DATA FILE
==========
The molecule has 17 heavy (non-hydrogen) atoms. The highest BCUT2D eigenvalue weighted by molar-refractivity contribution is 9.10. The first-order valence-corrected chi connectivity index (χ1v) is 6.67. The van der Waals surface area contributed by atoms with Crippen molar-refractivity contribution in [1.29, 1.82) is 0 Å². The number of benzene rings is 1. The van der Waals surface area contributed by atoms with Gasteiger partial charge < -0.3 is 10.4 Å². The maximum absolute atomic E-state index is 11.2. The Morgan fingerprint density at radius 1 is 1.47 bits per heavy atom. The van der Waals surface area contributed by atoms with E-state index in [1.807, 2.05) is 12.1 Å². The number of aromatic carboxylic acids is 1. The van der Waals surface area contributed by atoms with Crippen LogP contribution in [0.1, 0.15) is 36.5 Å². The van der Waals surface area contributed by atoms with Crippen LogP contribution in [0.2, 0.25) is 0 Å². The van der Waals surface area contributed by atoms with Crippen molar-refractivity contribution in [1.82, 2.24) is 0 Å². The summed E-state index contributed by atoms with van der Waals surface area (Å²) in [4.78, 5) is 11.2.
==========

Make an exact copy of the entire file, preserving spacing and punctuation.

The molecule has 17 heavy (non-hydrogen) atoms. The highest BCUT2D eigenvalue weighted by molar-refractivity contribution is 9.10. The first-order valence-corrected chi connectivity index (χ1v) is 6.67. The van der Waals surface area contributed by atoms with Crippen molar-refractivity contribution in [1.29, 1.82) is 0 Å². The number of benzene rings is 1. The van der Waals surface area contributed by atoms with Gasteiger partial charge < -0.3 is 10.4 Å². The maximum absolute atomic E-state index is 11.2. The Morgan fingerprint density at radius 1 is 1.47 bits per heavy atom. The van der Waals surface area contributed by atoms with E-state index in [1.807, 2.05) is 12.1 Å². The number of aromatic carboxylic acids is 1. The van der Waals surface area contributed by atoms with Crippen LogP contribution in [0.1, 0.15) is 36.5 Å². The van der Waals surface area contributed by atoms with Crippen LogP contribution in [0.2, 0.25) is 0 Å². The van der Waals surface area contributed by atoms with Crippen molar-refractivity contribution in [1.82, 2.24) is 0 Å². The summed E-state index contributed by atoms with van der Waals surface area (Å²) in [4.78, 5) is 11.2.